One of the most memorable Canadian PSAs of all time is “Jake the House Hippo,” which taught children not to believe everything they hear or see on TV. While this ad became a beloved part of many people’s childhoods, Canadian kids know that not all PSAs were quite as charming. In fact, some absolutely terrified us.
Here, we round up eight traumatizing PSAs that haunted us as kids (and frankly, still do today). If you grew up in Canada, you’ll remember these all too well. After all, they saved you from horrible accidents, drugs and death!
“Don't You Put It In Your Mouth” is number one for a reason. While this catchy tune was meant to teach us not to put strange things in our mouths, we couldn’t get past those furry blue monsters. Their big, glaring eyes seemed to peer right into our very souls.
On Twitter, Canadian kids who grew up watching this ad still can’t get over its eeriness.
We always knew robots were the future, but watching Astar make his way through a dangerous series of blades always put us on edge. Plus, his arm always got cut off in the end and magically sewn back on like it was no big deal. News flash: it was a big deal and some of us are still traumatized. Thanks, War Amps.
This PSA provides a great message about self-acceptance and not changing your appearance because of cultural beauty standards. However, its portrayal of what appears to be a beauty factory was pretty unsettling.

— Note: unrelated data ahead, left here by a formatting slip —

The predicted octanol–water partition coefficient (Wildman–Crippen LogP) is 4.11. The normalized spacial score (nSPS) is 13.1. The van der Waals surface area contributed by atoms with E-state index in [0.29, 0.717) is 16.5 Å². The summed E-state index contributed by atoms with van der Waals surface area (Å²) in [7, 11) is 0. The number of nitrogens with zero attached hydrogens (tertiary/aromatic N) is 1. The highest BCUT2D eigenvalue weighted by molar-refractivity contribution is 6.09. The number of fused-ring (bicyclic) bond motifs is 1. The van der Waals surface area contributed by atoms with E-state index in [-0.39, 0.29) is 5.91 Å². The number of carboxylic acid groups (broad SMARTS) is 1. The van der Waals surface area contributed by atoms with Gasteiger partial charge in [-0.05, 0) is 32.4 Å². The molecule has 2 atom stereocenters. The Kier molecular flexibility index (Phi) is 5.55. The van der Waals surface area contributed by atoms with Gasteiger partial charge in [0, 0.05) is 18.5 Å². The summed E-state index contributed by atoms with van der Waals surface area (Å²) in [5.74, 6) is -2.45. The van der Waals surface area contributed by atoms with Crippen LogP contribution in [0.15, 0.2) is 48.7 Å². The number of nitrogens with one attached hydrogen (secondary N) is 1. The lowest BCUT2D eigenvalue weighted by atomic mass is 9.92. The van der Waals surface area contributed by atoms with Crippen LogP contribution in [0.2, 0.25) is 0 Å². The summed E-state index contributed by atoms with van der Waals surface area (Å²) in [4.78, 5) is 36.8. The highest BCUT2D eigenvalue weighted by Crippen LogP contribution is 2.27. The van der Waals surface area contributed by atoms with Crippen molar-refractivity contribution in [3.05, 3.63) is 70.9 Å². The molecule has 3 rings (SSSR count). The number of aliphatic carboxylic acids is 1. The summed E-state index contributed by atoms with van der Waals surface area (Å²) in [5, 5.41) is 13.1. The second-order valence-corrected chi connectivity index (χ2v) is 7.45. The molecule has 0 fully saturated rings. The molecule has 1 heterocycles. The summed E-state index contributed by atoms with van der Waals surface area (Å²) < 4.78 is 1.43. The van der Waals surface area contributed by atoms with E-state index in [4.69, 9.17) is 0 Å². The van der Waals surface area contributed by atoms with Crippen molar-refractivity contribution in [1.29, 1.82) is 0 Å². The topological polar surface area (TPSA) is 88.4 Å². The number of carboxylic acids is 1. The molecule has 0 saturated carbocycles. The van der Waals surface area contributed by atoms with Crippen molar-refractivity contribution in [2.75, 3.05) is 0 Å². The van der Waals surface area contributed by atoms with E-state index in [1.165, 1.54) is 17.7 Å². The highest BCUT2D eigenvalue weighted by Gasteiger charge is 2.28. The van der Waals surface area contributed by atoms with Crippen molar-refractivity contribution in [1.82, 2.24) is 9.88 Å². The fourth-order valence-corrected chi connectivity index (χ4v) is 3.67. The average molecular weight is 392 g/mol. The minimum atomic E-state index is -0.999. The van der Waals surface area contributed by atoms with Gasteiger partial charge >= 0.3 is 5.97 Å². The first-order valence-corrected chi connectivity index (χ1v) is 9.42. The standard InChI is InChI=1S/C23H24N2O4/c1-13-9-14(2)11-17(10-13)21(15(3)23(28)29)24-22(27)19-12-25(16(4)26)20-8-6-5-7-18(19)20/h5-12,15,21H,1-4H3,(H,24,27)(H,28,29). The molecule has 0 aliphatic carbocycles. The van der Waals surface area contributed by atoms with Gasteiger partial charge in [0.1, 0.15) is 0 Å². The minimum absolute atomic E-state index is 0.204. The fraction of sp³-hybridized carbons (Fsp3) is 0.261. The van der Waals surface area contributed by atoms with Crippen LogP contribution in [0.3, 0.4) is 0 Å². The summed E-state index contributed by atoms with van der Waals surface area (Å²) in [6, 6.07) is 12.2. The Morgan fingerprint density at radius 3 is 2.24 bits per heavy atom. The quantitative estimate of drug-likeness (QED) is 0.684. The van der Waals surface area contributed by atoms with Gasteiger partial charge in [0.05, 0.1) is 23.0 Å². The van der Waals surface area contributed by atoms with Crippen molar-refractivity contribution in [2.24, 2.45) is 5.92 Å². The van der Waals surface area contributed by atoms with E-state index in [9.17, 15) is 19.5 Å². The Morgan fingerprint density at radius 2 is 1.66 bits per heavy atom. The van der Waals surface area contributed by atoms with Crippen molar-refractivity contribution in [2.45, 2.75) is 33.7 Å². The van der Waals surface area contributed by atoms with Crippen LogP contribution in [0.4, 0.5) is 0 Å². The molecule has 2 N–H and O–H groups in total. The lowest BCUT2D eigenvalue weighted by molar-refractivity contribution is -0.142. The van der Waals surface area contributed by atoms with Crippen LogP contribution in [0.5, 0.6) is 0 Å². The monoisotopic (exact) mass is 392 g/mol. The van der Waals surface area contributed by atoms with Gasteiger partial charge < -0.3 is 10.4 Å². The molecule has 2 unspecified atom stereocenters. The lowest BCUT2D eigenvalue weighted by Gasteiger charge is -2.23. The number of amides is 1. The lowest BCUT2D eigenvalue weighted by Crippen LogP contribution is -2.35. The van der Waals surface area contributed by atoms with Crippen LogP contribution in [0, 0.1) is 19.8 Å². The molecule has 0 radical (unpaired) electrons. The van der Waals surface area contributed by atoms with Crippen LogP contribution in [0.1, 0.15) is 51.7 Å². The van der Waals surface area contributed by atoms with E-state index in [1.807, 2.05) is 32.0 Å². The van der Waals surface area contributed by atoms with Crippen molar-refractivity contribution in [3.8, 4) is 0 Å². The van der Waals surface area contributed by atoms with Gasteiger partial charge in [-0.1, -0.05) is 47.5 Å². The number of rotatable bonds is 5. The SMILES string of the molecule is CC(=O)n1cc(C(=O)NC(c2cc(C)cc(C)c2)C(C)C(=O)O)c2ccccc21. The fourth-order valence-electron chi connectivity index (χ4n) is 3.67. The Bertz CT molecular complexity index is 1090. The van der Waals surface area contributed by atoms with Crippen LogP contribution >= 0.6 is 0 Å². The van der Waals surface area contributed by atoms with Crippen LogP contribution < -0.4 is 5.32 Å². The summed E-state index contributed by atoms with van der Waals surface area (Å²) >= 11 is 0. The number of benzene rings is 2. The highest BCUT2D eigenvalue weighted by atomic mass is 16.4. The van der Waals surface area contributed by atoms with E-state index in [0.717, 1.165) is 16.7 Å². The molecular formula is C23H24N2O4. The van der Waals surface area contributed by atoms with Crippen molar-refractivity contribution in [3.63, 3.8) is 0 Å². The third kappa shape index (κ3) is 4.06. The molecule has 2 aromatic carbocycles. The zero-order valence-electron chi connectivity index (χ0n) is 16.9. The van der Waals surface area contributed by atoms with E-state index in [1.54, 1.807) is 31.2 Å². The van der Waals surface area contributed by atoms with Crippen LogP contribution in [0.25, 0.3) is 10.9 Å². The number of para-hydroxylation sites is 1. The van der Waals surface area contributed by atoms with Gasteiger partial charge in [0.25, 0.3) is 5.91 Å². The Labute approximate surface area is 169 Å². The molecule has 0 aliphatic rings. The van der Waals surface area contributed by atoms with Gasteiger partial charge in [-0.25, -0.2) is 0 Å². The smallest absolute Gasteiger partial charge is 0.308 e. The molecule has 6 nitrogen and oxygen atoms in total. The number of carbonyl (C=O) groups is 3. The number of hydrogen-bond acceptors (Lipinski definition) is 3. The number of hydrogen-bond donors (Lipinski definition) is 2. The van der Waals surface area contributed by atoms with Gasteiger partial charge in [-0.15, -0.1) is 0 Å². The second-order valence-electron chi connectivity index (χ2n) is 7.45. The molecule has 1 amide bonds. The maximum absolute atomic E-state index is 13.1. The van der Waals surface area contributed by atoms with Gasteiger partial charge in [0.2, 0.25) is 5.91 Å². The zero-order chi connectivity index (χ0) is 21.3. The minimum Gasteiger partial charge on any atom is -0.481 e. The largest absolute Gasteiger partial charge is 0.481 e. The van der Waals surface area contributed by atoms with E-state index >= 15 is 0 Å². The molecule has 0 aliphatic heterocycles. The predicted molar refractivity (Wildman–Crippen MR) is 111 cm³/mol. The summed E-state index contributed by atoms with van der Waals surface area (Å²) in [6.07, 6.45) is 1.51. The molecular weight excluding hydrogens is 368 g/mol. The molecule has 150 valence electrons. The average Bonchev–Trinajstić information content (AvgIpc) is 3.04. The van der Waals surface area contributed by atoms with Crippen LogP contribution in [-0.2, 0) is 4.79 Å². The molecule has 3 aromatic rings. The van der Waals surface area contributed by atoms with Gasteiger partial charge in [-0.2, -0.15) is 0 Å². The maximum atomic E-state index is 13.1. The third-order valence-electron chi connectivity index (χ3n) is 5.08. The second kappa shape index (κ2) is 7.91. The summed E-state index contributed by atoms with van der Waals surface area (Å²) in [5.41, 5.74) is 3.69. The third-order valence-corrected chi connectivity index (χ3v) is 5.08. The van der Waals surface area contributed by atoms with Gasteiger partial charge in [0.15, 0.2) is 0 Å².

This short ad made mice seem friendly, so we always feared for their lives when we realized they discovered a mousetrap. Luckily, the two furry folk never touched it and the PSA’s message stuck with us: “just because somebody leaves something lying around, doesn’t mean it’s OK for us to play with.”
Not only was this ad trippy, but it included creepy puppets that warned us to stay away from drugs. And to top all that off, the subtle but oh-so-sinister look the drug dealer gave us at end will haunt us until the end of time. Watch if you dare.
This PSA about the consequences of drug use really cut to the chase. “Have you ever wondered what a bag of crack looks like?” an ominous voice says. Then, BOOM! A body bag flashes on screen. Boy, did the Concerned Children's Advertisers know how to make an impact!
We never really knew what kind of emergency this PSA wanted us to prepare for. All we knew was that we didn’t want to be lost and alone in a dark forest — ever!
It’s not surprising that Concerned Children’s Advertisers would turn to scare tactics to deter kids from doing drugs. This ad in particular worked like a charm as it convinced us that our brains would explode if we ingested drugs of any kind.
The majority of Canada’s PSAs were produced by Concerned Children's Advertisers — now known as Companies Committed to Kids (CCK) — in partnership with Health Canada and other non-government organizations. Their goal is to “contribute to the overall wellness of Canadian children.”
Last year, CCK director Bev Deev admitted she was “embarrassed” about some of the company’s past PSAs, but that today, the company’s goal is to create messages that will maintain their relevance over time.
“Research guides our strategy, and the due diligence we undertake prior to producing a PSA has really been the secret to their effectiveness,” she told Vice. “Sometimes the message wins out, but sometimes it's the charm.”
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